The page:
We love brain games for dogs at Practical Paw, so we thought we’d share our favourites. Not only do brain games keep your dog’s mind active, but they also tire them out much more effectively than physical exercise.
What’s more, brain games are suitable for all ages of dog. Whether you’ve just taken on a puppy or your dog is well into their senior years, brain games provide much needed mental stimulation.
What are Brain Games for dogs?
If you’re new to brain games, you may be wondering what they are. Simply put, they are any activity that involves your dog using their brain to work out what to do.
Many of the activities we do with our dogs satisfy their physical needs, walking, playing fetch, off-leash exercise etc. But apart from training, which is a brain game in itself, there is little focus on ways to stimulate our dog’s minds.
The benefits of playing brain games go beyond having a tired dog at the end of the day; mental stimulation can help too;
- Relieve boredom
- Tire your dog
- Increase your dog’s confidence
- Strengthen the bond between you and your dog
- Help older dogs remain active
Invest a few minutes a day engaging your dog in a brain game and reap the rewards of a contented dog.
Please include attribution to PracticalPaw.com with this graphic.
Introducing Brain Games for the First Time
It’s essential that you set your dog up for success. Learning any new skill is difficult and can be both confusing and frustrating.
It’s essential that you go at your dog’s pace, not at your own. Having unrealistic expectations of what your dog is capable of or expecting too much too soon will have a negative impact on both of you.
Dogs learn fast when they get rewarded, so when teaching any new activity always use high-value treats.
Which Games to Play
While the brain games we’ve chosen are suitable for all dogs, you may find that your dog has a favourite.
Motivation differs from dog to dog and breed to breed, so what excites a Jack Russell may very different from what excites a Labrador.
Start with an activity that you think your dog will enjoy most. The aim, to begin with, is to make it as easy as possible so that your dog succeeds.
Once your dog masters the basics you can make the games incrementally more difficult to keep their brains challenged.
Toys or Treats?
While food motivates a lot of dogs, especially special treats like cheese or hot dog pieces, others prefer a toy.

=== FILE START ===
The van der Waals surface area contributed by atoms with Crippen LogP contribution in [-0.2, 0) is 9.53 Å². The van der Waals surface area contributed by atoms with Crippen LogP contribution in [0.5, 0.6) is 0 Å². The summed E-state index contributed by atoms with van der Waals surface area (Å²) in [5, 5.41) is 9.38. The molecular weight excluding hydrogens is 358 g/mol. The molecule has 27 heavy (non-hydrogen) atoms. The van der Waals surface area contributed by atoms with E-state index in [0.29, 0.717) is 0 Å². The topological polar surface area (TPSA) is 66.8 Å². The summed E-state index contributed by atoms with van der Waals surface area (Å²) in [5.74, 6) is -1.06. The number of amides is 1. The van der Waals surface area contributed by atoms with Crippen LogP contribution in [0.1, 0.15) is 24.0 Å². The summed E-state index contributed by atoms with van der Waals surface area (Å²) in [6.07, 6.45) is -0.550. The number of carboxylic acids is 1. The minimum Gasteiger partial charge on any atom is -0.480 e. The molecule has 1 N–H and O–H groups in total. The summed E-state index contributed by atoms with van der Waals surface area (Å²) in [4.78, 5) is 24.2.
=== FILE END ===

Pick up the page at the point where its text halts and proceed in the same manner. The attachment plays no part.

So, if your dog isn’t a foodie, don’t despair. While most of the games we’ve chosen work with treats many of them can be adapted for toys too.
In fact, rather than toys or treats why not play the game with toys and treats to make it even more fun!
How to Play
We’ve assumed that each game is new to both you and your dog. So, we’re taking you through the basics while giving you a ‘level up’ option for more experienced players.
Most of the games don’t require much in the way of props, but we’ve included what you’ll need to make the game a success.
All of these games bar one require you to interact with your dog. Whether that’s direct interaction or via verbal encouragement but none of these games is time-consuming or need a lot of effort on your part.
In fact, all of the games we’ve included can be played within a few minutes and are perfect for sprinkling through the day to give your dog a break from boredom.
So, fill your pockets with some tasty morsels and plenty of toys and let the games begin!
Props; Tasty treats or a favourite toy
This game is one of our favourites. It engages one of your dog’s most powerful natural instincts – to sniff, and it can be as simple or as complicated as you want.
It can be played with treats or a toy and extended to an outside game once your dog has mastered the basics.
Choose a tasty treat or favourite toy and make sure that your dog sees that you are holding it. If your dog knows ‘wait’ or ‘stay’ that’s perfect, if not you may need a helper to hold your dog while you move away.
The aim is to make this first game as easy as possible. While your dog is watching, place the treat or toy a few feet away from them but in plain sight.
Release your dog and say ‘find it’ as they move towards the treat. Praise your dog and repeat. Don’t advance the game until your dog reliably ‘finds it’.
Once your dog has the hang of the game you can place your dog in another room and put a treat somewhere less visible but still easy to find before releasing them to hunt for it.
We love playing this game as there are so many ways to level up. Here are some ideas;
- Hide the treat or toy behind or under cushions
- Place the treat in something – my favourite hiding place is my husband’s slipper!
- Vary the height of the hiding place so that your dog has to think about vertical as well as horizontal searches
- Place more than one treat at a time to extend the search period
- Extend the search area and place treats in different rooms, so it’s more like a scavenger hunt
- Expand into the garden or yard. This is an excellent challenge for dogs that are masters of ‘find it’ as there are lots of competing smells
Roll the Towel
Props; A towel and treats or toys
Roll the Towel is such a simple game that it’s easy to dismiss it. But your dog has to learn the right way to get the treats. We like this game as it’s suitable for all dogs even those with limited mobility.
The games aim is to get your dog to use their nose to unroll the towel and get a series of treats hidden inside. Shaking, pawing the towel or anything other than nose work is against the rules!